George Washington’s peace pipe. Mister Rogers’ television set. World Series-winning baseballs. As director of communications for the Heinz History Center and co-director of the Western Pennsylvania Sports Museum, Ned Schano spends his workday helping to tell the story of the Pittsburgh region. In his spare time, he’s active with Big Brothers and Big Sisters, and plays tennis on a U.S. Tennis Association league team that includes players Italy and Colombia.
Pittsburgh may not have as large or concentrated an LGBT community as some larger cities, but for Josh Stewart, that’s OK.
“ Pittsburgh is a welcoming city in general,” says Stewart, who lives in Baldwin with his husband, Charles, and son, Thatcher. They find the region to be friendly, with a strong sense of community. “Pittsburgh is great place to live and work for an LGBT family.”
On Location at the Quality of Life Technology Center
A unique collaboration between the University of Pittsburgh and Carnegie Mellon University, the Quality of Life Technology Center (QoLT) at Bakery Square is working to make life easier for people with disabilities and older adults. QoLT brings together the word-class assets of both universities to research and design cutting-edge robots and other technologies to allow people from all walks of life to live more independently. Dr. Rory Cooper, the center’s co-director from Pitt and Dr. Daniel Siewiorek, the center’s CMU co-director, discuss the mission of QoLT and why this university partnership makes sense.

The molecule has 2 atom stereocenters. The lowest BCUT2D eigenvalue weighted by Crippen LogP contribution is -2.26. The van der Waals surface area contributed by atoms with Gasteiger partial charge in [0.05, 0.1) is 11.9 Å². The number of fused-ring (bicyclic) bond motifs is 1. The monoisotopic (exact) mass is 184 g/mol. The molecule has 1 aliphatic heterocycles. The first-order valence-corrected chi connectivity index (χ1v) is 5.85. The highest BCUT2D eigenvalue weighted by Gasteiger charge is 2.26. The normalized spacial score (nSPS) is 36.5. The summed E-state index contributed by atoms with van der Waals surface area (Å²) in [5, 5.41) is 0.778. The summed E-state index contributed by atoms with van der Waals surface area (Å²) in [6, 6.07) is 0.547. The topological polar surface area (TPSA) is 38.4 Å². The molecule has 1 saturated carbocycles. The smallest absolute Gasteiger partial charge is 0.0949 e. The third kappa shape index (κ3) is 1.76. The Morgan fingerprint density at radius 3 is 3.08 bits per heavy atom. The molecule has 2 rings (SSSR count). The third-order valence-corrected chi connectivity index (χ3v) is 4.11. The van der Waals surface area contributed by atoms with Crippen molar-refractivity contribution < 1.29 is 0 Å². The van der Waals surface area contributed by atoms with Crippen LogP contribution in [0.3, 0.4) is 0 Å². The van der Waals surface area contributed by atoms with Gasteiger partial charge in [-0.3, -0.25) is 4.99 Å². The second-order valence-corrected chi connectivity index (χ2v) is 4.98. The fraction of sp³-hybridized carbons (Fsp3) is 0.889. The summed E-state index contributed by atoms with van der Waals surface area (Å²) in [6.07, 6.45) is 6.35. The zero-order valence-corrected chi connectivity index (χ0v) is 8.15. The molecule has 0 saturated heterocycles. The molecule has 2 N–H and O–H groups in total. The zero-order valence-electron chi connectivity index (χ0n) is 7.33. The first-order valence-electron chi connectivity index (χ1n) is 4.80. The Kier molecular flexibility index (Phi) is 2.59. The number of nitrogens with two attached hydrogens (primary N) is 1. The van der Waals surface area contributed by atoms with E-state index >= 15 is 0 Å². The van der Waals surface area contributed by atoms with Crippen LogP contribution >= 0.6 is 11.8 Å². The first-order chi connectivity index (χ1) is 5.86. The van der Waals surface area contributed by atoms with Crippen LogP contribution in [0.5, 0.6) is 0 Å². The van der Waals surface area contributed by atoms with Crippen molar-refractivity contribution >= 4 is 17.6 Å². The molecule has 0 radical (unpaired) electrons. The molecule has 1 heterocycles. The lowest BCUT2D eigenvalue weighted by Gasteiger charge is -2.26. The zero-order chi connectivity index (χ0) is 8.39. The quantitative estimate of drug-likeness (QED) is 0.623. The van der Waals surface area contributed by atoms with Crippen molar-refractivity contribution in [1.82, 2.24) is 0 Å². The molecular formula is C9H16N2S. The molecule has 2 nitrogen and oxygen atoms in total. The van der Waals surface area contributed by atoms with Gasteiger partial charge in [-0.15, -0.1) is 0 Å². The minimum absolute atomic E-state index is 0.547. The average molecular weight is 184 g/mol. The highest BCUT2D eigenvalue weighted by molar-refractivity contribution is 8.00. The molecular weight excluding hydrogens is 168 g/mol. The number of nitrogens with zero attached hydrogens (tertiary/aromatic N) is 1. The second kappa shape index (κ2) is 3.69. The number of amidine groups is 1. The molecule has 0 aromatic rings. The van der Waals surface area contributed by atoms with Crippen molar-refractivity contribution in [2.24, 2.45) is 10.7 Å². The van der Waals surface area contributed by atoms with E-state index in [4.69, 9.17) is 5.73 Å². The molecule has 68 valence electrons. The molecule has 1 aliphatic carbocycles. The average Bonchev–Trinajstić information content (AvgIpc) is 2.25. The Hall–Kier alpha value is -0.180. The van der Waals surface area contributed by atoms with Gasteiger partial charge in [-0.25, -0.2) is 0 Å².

From Lab to Market: Commercializing Quality of Life Technologies
What does it take to make the cutting-edge technologies being developed at the Quality of Life Technology Center (QoLT) available to the broader public? Randy Eager, QoLT’s industrial liaison officer joins Dr. Rory Cooper and Dr. Daniel Siewiorek to chat about the process of commercializing technologies and to showcase a few QoLT innovations that are being brought to market.
Bakery Square 2.0 Breaks Ground
With the success of Bakery Square (nearly all office space is leased), the time has come for Bakery Square 2.0 – the newest residential / office space development in Pittsburgh’s East End. Construction has begun on the 12-acre site of the former Reizenstein School, which is just across the street from the existing Bakery Square complex. Gregg Perelman, principal of Walnut Capital and Todd Reidbord, president of Walnut Capital, discuss the project’s scale and scope and the many green and sustainable features that will become part of the development.
Our Region’s Business airs Sundays at 11 a.m. on WPXI-TV. Hosted by the Allegheny Conference’s Bill Flanagan, the 30-minute business affairs program is co-produced with Cox Broadcasting. The program is rebroadcast on PCNC-TV at 3:30 p.m. and 7:30 p.m. Sundays, and at 3:30 p.m. Mondays. It also airs Sundays on WJAC-TV (Johnstown-Altoona) at 6 a.m. and WTOV-TV (Wheeling-Steubenville) at 6:30 a.m.
The work of further aligning education with workforce development moves forward this month, as the Energy Innovation Center’s first training sessions begin.